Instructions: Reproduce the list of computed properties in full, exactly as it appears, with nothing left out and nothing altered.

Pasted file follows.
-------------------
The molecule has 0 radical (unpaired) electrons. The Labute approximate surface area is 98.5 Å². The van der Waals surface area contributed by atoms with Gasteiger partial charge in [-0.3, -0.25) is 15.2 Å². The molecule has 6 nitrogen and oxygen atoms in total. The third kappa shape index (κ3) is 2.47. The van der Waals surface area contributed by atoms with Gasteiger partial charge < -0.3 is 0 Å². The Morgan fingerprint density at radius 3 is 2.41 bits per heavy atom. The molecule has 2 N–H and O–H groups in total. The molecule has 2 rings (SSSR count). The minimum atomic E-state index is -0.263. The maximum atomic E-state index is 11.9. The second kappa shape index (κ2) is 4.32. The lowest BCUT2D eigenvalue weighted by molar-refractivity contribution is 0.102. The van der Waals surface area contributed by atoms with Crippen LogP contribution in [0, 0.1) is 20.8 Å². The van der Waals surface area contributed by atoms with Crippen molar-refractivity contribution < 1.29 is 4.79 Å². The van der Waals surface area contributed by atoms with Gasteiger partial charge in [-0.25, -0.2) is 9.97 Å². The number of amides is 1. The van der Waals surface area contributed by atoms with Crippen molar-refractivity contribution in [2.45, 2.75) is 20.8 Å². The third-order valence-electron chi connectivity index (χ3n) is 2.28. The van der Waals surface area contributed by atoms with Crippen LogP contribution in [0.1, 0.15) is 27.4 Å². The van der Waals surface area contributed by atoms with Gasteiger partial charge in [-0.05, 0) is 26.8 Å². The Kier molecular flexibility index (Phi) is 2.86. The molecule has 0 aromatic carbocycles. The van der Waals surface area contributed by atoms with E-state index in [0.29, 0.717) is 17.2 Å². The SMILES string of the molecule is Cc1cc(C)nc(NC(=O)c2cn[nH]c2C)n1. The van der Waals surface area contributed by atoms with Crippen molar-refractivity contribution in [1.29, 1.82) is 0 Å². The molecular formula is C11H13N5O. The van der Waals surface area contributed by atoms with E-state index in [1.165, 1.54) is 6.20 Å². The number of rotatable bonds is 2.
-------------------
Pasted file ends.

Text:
The molecule has 0 radical (unpaired) electrons. The Labute approximate surface area is 98.5 Å². The van der Waals surface area contributed by atoms with Gasteiger partial charge in [-0.3, -0.25) is 15.2 Å². The molecule has 6 nitrogen and oxygen atoms in total. The third kappa shape index (κ3) is 2.47. The van der Waals surface area contributed by atoms with Gasteiger partial charge < -0.3 is 0 Å². The Morgan fingerprint density at radius 3 is 2.41 bits per heavy atom. The molecule has 2 N–H and O–H groups in total. The molecule has 2 rings (SSSR count). The minimum atomic E-state index is -0.263. The maximum atomic E-state index is 11.9. The second kappa shape index (κ2) is 4.32. The lowest BCUT2D eigenvalue weighted by molar-refractivity contribution is 0.102. The van der Waals surface area contributed by atoms with Crippen LogP contribution in [0, 0.1) is 20.8 Å². The van der Waals surface area contributed by atoms with Crippen molar-refractivity contribution < 1.29 is 4.79 Å². The van der Waals surface area contributed by atoms with Gasteiger partial charge in [-0.25, -0.2) is 9.97 Å². The number of amides is 1. The van der Waals surface area contributed by atoms with Crippen molar-refractivity contribution in [2.45, 2.75) is 20.8 Å². The third-order valence-electron chi connectivity index (χ3n) is 2.28. The van der Waals surface area contributed by atoms with Crippen LogP contribution in [0.1, 0.15) is 27.4 Å². The van der Waals surface area contributed by atoms with Gasteiger partial charge in [-0.05, 0) is 26.8 Å². The Kier molecular flexibility index (Phi) is 2.86. The molecule has 0 aromatic carbocycles. The van der Waals surface area contributed by atoms with E-state index in [0.29, 0.717) is 17.2 Å². The SMILES string of the molecule is Cc1cc(C)nc(NC(=O)c2cn[nH]c2C)n1. The van der Waals surface area contributed by atoms with Crippen molar-refractivity contribution in [1.29, 1.82) is 0 Å². The molecular formula is C11H13N5O. The van der Waals surface area contributed by atoms with E-state index in [1.165, 1.54) is 6.20 Å². The number of rotatable bonds is 2.